I started off working on some core topics in the philosophy of language, like reference and indexicality. More and more, however, I've started to wonder whether many of the classic questions in this part of the field—like ‘What did such-and-such mean (or refer to) in this context?’—are actually well-defined. I'm inclined to think that the best way of making sense of questions like these will ultimately involve substantive ethical, and even political, theorizing. In a nutshell: if language is a tool for living together, then we should not be surprised if (at least some of) our inquiries into certain features of language (like meaning) turn out to be best understood as part of a broader inquiry into how we do, and ought to, live together. I'm also interested in a number of completely unrelated philosophical questions, like: what are abilities? What are colors? How do laws work? What does consent amount to? And how we should treat non-human animals? For a more extensive overview of my work circa 2017, please see the interview I did in 3:16 Magazine.
Speaker's Reference, Semantic Reference, Sneaky Reference, forthcoming in Mind & Language [abstract].
Daylight Savings: What an Answer to the Perceptual Variation Problem Cannot Be, with Jonathan Cohen, forthcoming in Philosophical Studies [abstract].
Who's Your Ideal Listener?, with Ethan Nowak, forthcoming in Australasian Journal of Philosophy [abstract].
The Big Shill, with Robert Simpson, forthcoming in Ratio [abstract].
Why We Should Keep Talking About Fake News, with Jessica Pepp and Rachel Sterken, forthcoming in Inquiry.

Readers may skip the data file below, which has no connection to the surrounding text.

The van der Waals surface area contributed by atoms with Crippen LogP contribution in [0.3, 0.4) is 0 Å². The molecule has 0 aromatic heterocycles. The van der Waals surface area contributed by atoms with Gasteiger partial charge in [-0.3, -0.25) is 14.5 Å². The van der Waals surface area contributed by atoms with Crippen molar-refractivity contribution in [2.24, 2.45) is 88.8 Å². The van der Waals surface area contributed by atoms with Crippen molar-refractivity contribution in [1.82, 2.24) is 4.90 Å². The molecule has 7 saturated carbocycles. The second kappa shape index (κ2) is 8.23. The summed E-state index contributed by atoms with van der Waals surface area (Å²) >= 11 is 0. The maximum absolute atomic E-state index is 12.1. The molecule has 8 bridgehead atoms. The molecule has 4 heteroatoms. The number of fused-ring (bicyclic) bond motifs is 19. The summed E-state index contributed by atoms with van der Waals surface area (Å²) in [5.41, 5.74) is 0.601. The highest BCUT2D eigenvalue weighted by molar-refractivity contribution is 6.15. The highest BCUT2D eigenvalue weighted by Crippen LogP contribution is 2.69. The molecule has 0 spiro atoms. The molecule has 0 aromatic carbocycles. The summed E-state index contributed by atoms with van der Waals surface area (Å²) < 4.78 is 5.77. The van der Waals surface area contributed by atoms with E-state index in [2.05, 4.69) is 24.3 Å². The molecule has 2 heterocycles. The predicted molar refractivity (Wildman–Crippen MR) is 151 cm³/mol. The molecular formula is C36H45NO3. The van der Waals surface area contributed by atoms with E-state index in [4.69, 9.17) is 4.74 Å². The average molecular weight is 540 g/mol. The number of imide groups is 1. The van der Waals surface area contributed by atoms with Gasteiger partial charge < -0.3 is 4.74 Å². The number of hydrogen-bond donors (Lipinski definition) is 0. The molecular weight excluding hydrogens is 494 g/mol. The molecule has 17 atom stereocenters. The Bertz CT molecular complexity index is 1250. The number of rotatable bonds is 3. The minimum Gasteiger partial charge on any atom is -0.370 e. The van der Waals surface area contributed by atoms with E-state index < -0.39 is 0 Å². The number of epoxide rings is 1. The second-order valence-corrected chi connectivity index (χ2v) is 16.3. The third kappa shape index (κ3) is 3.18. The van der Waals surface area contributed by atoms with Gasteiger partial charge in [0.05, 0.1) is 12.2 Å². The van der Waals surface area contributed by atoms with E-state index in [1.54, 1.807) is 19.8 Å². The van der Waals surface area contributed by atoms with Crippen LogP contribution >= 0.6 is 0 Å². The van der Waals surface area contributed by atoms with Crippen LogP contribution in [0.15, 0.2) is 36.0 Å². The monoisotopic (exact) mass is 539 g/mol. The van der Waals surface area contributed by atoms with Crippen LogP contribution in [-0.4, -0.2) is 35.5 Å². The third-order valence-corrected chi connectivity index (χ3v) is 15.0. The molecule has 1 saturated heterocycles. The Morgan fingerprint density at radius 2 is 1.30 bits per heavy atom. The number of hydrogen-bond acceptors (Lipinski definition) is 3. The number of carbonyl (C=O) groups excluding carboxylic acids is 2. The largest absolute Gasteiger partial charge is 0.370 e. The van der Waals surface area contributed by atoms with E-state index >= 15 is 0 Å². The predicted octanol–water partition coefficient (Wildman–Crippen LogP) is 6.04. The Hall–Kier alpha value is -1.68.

Discourse and Method, with Ethan Nowak, Linguistics & Philosophy 43(2): 119-138, 2020 [abstract].
What's New About Fake News?, with Jessica Pepp and Rachel Sterken, Journal of Ethics and Social Philosophy 16(2): 62-94, 2019 [abstract].
Reference, with Marga Reimer, Stanford Encyclopedia of Philosophy, Spring 2019 Edition.
Lying, Testimony, and Epistemic Vigilance, in The Oxford Handbook of Lying, Oxford University Press, 214-228, 2018 [abstract].
The Lies We Tell Each Other Together, in Lying: Language, Knowledge, Ethics, Politics (eds. Eliot Michaelson and Andreas Stokke), Oxford University Press, 183-205, 2018 [abstract].
Ethics for Fish, with Andrew Reisner, in The Oxford Handbook of Food Ethics (eds. Anne Barnhill, Mark Budolfson, and Tyler Doggett), Oxford University Press, 189-206, 2018 [abstract].
The Lying Test, Mind & Language 31(4): 470-499, 2016 [abstract].
Doing Without Believing, with Michael Brownstein, Synthese 193(9): 2815-2836, 2016 [abstract].
Act Consequentialism and Inefficacy, in The Ethics of Food: An Introductory Textbook (eds. Anne Barnhill, Mark Budolfson, and Tyler Doggett), Oxford University Press, 210-214, 2016 [abstract].
A Kantian Response to Futility Worries?, in The Ethics of Food: An Introductory Textbook (eds. Anne Barnhill, Mark Budolfson, and Tyler Doggett), Oxford University Press, 215-218, 2016 [abstract].
Shifty Characters, Philosophical Studies 167(3): 519-540, 2014 [abstract].
Indexicality and the Answering Machine Paradox, with Jonathan Cohen, Philosophy Compass 8(6): 580-592, 2013 [abstract].
Justice for Unicorns, Proceedings of the Aristotelean Society 112(3): 351-360, 2012 [abstract].
Lying: Language, Knowledge, Ethics, and Politics, co-edited with Andreas Stokke, Oxford University Press, 336pp, 2018.
Critical Notice of Daniel Fogal, Daniel Harris, and Matt Moss' (eds.) New Work on Speech Acts, with Elsa Brisinger, Analysis 79(4): 783-790.
Review of Keith Allen's A Naïve Realist Theory of Colour, Analysis 78(3): 580-583, 2018.
Review of Alessandra Giorgi's About the Speaker, Mind 125(498): 562-565, 2016.
Review of Jennifer Saul's Lying, Misleading, and What is Said, Journal of Moral Philosophy 13: 491-494, 2016.